The Time We Have Taken by Steven Carroll

This novel which won the Miles Franklin Literary Award in 2008 is the third part of a trilogy. Probably needless to say it reads perfectly well if you havent already read the earlier two - which I havent yet but intend to. The novel is set in Melboune outer suburbia and around a City University in 1970. There are a small set of characters who each speaks for him/herself as he/she faces a change in a relatively ordinary life which is also reflected in the change in society as a whole which is happening apace at that time.
It is a quiet, philosophical novel played out with beautiful prose - it is also painterly , I think. You feel and see the ordinary suburban surroundings , the main characters and the people of the town very strongly.

The plot device is Progress in the suburb which is deemed to be 100 years old in 1970 and the Town luminaries celebration of the landmark occasion, however the book is about much more.

To me it seems to be about - the way people think as they go about their lives - it is philosophical and a book of the mind . By saying this I dont want to give the impression it is difficult - on the contrary but it does repay quiet , careful reading.

Time is an important theme in the novel - Time , present, past and what may come. Relationships is another important theme - dealt with sadly often, but in a particularly gentle way.

I will come back with some other thoughts but I do hope there are some comments forthcoming on this book because I think there is so much one can say about it.

5 comments:

John Kennedy said...

I was slow getting started on this, and my early progress was slow. But although I am still not finished, I have found that it has 'grown on me'. Nothing much happens, at least in the first 200 pages or so, but the writing is beautifully lucid, and one does develop an interest in the relatively small cast of interrelated characters, who are delineated in great detail but in a convincing and unpretentious manner.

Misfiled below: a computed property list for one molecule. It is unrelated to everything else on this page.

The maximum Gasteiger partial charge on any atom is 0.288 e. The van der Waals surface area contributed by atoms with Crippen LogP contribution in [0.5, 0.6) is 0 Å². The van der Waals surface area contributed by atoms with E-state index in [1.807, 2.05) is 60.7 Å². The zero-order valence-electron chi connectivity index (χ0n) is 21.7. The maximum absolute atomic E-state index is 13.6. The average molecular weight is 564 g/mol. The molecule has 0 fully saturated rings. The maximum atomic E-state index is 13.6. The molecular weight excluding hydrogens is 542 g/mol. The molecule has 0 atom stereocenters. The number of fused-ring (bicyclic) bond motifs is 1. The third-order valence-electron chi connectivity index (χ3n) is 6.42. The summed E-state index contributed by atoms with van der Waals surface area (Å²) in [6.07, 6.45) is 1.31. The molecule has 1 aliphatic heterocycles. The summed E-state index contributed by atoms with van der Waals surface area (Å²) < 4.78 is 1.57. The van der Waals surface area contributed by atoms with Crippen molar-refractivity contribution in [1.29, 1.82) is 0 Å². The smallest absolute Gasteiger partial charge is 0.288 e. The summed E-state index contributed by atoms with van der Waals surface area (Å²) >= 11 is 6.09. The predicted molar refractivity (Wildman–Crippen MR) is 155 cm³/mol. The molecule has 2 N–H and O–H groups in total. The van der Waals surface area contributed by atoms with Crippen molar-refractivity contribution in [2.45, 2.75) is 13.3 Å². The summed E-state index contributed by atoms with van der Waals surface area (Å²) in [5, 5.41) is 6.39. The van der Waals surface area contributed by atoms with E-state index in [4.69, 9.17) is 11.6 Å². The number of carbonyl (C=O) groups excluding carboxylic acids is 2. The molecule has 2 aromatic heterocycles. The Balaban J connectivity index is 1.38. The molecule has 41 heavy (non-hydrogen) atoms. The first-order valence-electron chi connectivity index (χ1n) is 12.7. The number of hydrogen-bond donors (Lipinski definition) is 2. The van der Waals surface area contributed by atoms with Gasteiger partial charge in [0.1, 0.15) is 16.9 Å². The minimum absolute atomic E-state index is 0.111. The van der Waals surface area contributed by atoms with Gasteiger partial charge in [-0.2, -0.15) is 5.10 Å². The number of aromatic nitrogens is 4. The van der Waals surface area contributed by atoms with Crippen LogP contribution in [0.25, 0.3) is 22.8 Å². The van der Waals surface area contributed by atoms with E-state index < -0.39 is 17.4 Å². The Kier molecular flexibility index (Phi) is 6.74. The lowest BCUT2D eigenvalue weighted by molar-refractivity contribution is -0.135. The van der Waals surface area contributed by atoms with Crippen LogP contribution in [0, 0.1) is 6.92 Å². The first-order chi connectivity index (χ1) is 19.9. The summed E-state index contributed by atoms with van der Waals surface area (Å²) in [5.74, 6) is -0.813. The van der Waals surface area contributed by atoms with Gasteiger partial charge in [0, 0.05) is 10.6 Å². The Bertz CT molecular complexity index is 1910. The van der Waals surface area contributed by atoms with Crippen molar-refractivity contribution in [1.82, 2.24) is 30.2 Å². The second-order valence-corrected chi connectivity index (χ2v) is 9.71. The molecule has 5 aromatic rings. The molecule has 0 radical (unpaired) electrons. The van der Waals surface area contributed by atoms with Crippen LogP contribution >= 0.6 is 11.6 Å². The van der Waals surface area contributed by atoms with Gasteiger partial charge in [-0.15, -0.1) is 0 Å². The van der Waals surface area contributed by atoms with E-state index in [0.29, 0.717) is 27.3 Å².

I hope to post again, slightly past 28 February, when I have finished. (Perhaps I have the excuse that February is missing the last two or three days that should be there!)

Faye said...

Dear John,
That overview I can well understand. Glad you have enjoyed it thus far too. The plot as such is fairly simple but the lucidity which you mention has a power . It is in some ways a very scenic book - i.e. the scenes are so clear and yet I do think the book works most strongly on the level of thought processes.

The first title in the trilogy " The Art of the engine driver" is about Vic I understand . It was shortlisted for two prizes in France in 2005 and 2006 - some have said that Carroll is a Proustian type of writer and maybe that is why the French like him. He was also shortlisted for the Miles Franklin twice befor winning it last year (along with many other awards in Australia and the Commonwealth). I am a grafted on fan now.

Re his characters - i like his approach too - I think the picture of Vic fairly early in The Time we have taken was what really got me in - an understated and totally non-condescending , warts and all, loving picture of a working class man , his dreams and his expectations. As soon as I can get a clearer go I am going to read The Engine Driver.

John Kennedy said...

I have got to the end, finally! As you suggest, Faye, the work is a source of quiet enjoyment, to be savoured (a bit like poetry, perhaps) rather than read compulsively. One for the connoisseur, perhaps.

Judging by the critical apparatus (including 'Discussion Questions') it has already suffered the fate of being set for students to read as part of a course of study and discuss in class or in essays. While not begruding Carroll the revenue this will bring him, I not sure it is a good choice, at least for younger readers. It is slow, subtle, and imbued with a sense of sadness more likely to appreciated by those to whom the years have brought maturity. The sort of thing likely to convince many HSC and uni students that literature is pretty boring. (I was amused that those studying the book are told to 'Read ... The novels of Marcel Proust'. I wonder what they will do in the afternoon.)

I thought the relationship between Michael and Madelaine was dealt with well, though mainly from Michael's viewpoint. Vic is another success. I felt the portrayal of Mrs Webster captured well the faint aristocratic aloofness and sense of being a people apart that still existed among upper midlde class Anglo-Saxon Australians in 1970, though of course Carroll does penetrate behind the facade. I am not sure I was convinced by the tenuous personal relatinghsip that develops between Mrs Webster and Rita, whose metamorphosis from cleaning lady and middld-aged suburbanite to museum designer seems to me a bit unconvincing.

For me this was an interesting read, but I would stop short of declaring myself a Carroll fan.

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